Monday, March 4, 2013

Collaborating as a team

Now that we are already into March of this first year of flipping our math classroom, I am doing my best to stop and reflect on all that we have learned and achieved this year. One surprising aspect of the flipping process is the relationship we have all created throughout this journey. We were all friends before and respected each other as professionals but there is something about the vulnerability of watching each other teach that really encourages a sense of collaboration and comfort. It was so hard at first to know our teammates would be watching us teach and possibly giving us feedback. And then there is the fact that it's hard not to take it personally when students don't perform well on the problems that you taught the videos on! All of that honest work, has made us all so much closer and that much more respectful of one another. We truly work as a team, using data and best practice to drive our instruction. I have always thought I was doing that but this year, WE are truly working as the PLC format is supposed to be done. We have common exit slips almost daily at the end of math time and we share those exit slips, asking How can we help the students that didn't get it and What do we do with the students that were proficient? Even the process of what to ask the students in the exit slips has been a collaborative process.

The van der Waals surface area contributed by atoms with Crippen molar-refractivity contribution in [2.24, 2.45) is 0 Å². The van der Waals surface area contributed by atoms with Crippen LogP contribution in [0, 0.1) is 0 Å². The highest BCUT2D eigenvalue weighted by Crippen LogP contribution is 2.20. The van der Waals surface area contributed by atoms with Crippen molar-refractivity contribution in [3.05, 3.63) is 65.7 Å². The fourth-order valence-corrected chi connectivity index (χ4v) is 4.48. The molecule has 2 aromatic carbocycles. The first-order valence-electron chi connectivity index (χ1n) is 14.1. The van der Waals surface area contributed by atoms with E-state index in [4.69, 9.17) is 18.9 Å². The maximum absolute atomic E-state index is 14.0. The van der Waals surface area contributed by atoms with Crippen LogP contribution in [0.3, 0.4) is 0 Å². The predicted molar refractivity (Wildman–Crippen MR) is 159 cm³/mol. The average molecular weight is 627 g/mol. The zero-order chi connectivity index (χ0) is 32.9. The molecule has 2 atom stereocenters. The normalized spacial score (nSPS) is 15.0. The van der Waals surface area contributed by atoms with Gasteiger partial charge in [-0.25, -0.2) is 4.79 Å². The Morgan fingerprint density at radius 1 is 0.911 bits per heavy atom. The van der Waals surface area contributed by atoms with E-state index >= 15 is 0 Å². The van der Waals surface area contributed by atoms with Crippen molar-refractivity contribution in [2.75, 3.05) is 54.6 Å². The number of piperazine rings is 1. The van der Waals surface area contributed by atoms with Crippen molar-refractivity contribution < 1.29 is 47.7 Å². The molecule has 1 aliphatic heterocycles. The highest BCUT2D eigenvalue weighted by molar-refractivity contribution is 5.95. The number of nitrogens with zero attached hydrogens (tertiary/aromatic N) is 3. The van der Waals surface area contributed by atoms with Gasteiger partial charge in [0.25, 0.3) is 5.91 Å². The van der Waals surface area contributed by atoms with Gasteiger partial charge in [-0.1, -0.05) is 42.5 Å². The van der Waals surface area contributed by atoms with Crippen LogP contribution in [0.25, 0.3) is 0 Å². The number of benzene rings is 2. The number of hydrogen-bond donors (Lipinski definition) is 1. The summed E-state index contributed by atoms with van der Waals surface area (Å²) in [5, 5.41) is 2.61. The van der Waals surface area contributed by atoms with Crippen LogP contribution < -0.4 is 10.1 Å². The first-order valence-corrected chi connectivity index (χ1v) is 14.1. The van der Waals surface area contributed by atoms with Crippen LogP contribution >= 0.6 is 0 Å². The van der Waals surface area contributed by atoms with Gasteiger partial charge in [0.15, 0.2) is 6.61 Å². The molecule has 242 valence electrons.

Of course now that TCAP is creeping up on us, we are feeling nervous of how the data in that assessment will show. Will the flipping process increase our scores?We truly think and hope it will. The data we have been collecting shows that our students know what they are supposed to know and we are fully aware of what they don't and are constantly helping them reach proficiency.